Research Highlights the Need to Ensure Accuracy And Patient Choice of Diabetes Testing Supplies
Inaccurate Blood Glucose Meters Cause Safety Concerns; Government’s Competitive Bidding Program Limits Access
For Release: January 21, 2014
Two new surveys conducted by the American Association of Diabetes Educators demonstrate once again the need for the healthcare, insurance, and diabetes educator communities to ensure that people with diabetes are using meters that are appropriate for their individual needs – and are accurate.
One survey – conducted online in November by Harris Interactive for the American Association of Diabetes Educators – found that 27 percent of patients with type 1 diabetes had experienced health problems due to inaccurate blood glucose meter readings. Roughly nine percent of those with type 2 diabetes had experienced health problems as a result of inaccurate readings.
While accuracy was ranked by a majority (60%) as one of the top three most important factors in determining which meter to use, more than two-thirds (68%) were not aware that many meters available today do not meet global standards for accuracy.
“Patients with diabetes need to understand that there is inconsistency in meter accuracy and they need to ask their diabetes educators which is the best meter for them individually,” said AADE Chief Advocacy Officer Martha Rinker.
Separate AADE Survey Tracks Medicare Competitive Bidding of Diabetes Testing Equipment
In addition to dangers posed by the inaccuracy of meters generally available in the marketplace, a new Medicare system in which patients receive diabetes meters from mail-order suppliers selected through a competitive bidding process seriously diminishes access to the most accurate meters. In many instances, the meters preferred by patients and recommended by diabetes educators and physicians are not available in the market place since the onset of the Medicare Competitive Bidding Program.
A separate AADE survey of 23 of these contract suppliers of durable medical equipment (DME) found that none of the suppliers offer products reflecting greater than 50 percent of the market, as intended by Congress, and that only three of the suppliers actually carried each brand of testing supplies that they reported to Medicare they were providing.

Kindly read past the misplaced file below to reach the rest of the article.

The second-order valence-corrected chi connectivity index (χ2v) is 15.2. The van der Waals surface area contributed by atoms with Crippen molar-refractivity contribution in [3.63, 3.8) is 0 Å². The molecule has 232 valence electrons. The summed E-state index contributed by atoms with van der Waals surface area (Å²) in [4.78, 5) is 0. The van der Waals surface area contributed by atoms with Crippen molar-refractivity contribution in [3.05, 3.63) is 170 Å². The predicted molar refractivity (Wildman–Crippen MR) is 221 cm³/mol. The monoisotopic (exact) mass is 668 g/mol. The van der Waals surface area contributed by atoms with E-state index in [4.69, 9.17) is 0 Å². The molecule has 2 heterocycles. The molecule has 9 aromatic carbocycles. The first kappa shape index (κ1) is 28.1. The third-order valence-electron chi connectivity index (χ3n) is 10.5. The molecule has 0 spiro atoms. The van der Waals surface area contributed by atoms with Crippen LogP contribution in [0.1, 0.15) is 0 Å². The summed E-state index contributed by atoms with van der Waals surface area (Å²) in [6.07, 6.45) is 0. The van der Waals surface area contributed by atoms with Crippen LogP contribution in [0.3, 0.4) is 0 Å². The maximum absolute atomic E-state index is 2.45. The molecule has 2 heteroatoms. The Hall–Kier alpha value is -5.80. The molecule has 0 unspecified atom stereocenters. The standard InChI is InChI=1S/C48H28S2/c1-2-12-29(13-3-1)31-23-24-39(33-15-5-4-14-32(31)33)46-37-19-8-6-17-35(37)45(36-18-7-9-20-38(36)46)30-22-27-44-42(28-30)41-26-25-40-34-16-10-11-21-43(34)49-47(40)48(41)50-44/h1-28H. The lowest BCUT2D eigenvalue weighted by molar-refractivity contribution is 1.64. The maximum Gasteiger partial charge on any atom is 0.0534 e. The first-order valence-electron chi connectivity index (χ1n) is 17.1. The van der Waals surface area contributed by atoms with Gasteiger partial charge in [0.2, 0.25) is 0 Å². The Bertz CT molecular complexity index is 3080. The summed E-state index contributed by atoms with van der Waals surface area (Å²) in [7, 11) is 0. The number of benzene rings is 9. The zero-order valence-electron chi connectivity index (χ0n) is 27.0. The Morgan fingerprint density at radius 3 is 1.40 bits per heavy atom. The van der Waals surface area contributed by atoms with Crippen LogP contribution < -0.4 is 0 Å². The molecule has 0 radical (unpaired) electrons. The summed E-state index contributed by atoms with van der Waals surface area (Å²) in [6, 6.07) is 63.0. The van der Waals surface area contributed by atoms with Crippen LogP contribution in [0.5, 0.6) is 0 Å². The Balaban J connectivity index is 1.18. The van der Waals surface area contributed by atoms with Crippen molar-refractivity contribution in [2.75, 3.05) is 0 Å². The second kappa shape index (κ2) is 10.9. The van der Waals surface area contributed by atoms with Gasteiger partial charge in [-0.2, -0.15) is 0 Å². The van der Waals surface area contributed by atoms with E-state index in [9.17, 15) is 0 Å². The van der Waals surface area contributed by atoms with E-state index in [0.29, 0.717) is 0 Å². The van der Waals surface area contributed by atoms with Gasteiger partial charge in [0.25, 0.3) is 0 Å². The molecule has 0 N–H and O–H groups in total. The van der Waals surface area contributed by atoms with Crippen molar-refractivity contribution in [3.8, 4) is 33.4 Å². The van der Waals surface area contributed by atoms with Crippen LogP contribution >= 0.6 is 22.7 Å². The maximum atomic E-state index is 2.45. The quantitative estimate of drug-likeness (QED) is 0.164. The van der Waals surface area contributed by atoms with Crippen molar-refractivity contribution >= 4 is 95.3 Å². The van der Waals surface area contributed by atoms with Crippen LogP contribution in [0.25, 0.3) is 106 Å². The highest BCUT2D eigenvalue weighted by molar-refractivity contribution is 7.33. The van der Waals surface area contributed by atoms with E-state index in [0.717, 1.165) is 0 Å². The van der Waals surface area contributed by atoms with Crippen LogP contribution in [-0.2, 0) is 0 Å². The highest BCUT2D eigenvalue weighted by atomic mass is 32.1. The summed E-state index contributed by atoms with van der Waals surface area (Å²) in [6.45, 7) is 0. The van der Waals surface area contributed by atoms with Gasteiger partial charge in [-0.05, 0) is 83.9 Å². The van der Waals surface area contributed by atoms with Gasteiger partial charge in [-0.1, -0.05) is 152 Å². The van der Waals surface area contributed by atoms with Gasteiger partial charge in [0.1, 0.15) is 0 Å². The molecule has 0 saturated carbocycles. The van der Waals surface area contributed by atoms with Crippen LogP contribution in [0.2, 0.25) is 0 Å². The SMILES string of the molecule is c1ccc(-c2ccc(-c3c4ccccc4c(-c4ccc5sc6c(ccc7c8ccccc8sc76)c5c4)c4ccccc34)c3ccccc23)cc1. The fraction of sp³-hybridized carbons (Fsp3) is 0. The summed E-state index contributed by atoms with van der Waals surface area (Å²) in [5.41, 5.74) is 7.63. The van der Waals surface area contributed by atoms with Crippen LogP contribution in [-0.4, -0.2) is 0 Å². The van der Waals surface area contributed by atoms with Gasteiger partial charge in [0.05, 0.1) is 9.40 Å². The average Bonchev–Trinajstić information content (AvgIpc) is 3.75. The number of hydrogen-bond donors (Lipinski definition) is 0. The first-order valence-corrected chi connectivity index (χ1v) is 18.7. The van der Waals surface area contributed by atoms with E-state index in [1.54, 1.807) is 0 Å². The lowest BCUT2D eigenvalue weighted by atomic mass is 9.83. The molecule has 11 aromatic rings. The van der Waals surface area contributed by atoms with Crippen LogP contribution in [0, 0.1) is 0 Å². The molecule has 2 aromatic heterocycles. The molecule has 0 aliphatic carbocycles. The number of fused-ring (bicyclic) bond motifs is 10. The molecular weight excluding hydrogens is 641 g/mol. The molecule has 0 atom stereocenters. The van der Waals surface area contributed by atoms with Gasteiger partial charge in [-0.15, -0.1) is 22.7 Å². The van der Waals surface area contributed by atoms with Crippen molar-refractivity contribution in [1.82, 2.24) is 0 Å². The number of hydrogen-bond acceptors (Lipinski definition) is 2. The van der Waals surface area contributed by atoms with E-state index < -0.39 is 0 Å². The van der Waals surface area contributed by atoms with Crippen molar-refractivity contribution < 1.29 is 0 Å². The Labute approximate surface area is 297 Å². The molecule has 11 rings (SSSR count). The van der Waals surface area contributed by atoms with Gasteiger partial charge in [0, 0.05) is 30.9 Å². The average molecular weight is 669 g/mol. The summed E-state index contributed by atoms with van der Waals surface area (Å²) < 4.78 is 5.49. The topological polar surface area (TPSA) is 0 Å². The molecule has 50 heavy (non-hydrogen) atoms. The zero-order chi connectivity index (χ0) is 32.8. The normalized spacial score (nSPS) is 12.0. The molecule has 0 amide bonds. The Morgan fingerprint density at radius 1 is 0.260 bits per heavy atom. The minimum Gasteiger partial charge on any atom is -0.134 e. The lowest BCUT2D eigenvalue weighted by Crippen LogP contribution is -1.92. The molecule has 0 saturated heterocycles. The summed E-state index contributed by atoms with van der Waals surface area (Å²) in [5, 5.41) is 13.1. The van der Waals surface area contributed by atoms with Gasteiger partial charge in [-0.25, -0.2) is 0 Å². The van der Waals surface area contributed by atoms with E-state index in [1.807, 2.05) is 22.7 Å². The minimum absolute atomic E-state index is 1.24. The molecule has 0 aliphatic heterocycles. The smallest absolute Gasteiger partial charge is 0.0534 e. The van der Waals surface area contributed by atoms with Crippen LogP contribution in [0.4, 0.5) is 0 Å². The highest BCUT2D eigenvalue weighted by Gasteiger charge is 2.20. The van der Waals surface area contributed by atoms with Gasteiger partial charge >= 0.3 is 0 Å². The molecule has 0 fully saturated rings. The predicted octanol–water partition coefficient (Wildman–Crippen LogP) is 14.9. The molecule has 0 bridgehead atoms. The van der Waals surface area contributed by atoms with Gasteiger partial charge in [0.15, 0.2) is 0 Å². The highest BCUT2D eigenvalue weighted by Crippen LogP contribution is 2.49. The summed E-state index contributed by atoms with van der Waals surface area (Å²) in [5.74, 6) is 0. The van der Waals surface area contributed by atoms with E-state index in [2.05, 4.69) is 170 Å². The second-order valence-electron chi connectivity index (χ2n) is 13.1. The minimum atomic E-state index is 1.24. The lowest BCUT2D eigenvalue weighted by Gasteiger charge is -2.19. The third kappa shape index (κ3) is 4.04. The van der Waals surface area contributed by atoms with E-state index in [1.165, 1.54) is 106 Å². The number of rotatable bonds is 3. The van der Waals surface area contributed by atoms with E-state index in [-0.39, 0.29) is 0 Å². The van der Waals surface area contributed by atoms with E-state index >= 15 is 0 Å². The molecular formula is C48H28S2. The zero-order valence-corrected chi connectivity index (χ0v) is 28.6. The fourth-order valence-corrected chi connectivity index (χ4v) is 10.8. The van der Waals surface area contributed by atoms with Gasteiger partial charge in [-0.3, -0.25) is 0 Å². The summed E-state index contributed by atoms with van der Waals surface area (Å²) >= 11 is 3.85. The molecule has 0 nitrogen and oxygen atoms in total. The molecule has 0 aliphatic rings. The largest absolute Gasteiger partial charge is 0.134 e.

“This study shows that the national mail order program is limiting access to diabetes testing supplies,” said Rinker. “Limited availability of products from suppliers is compounded by inconsistent and inaccurate information from Medicare and the suppliers themselves. These two factors serve to make it difficult for beneficiaries to find selected products and to remain with familiar and accurate test systems.”
“Effective and consistent self-monitoring of blood glucose levels is essential to diabetes control,” said Joan Bardsley, MBA, RN, CDE, FAADE, president of AADE. “Increased risk of devastating and costly long-term complications – such as blindness, kidney damage, cardiovascular disease, and lower-limb amputations – as well as acute complications such as hypoglycemia are associated with inadequate blood glucose control. If beneficiary access to the most appropriate or familiar glucose monitoring systems for the individual is disrupted, there is a possibility of inappropriate self-management decisions and an increased risk of developing complications.”
AADE received research funding for the study with Harris Interactive from Roche Diagnostics, and funding for the survey of contract suppliers from the Diabetes Access to Care Coalition (DACC). DAAC members include Abbott Diabetes Care, Bayer Diabetes Care, LifeScan, Inc., and Roche Diagnostics.
Harris Interactive survey
This survey was conducted online within the United States by Harris Interactive on behalf of the American Association of Diabetes Educators between November 5-18, 2013 among 507 US adults age 18 or older who have been diagnosed with type 1 or type 2 diabetes, use a blood glucose meter, and administer insulin to treat their condition. This online survey is not based on a probability sample and therefore no estimate of theoretical sampling error can be calculated.
Competitive Bidding Compliance Survey
Members of the American Association of Diabetes Educators surveyed winning suppliers listed on the www.medicare.gov website as of August 1, 2013, one month after the expanded program was launched. Surveys were conducted during the period September 4th through the 23rd. Surveyors were furnished with a list of contract suppliers and contact information.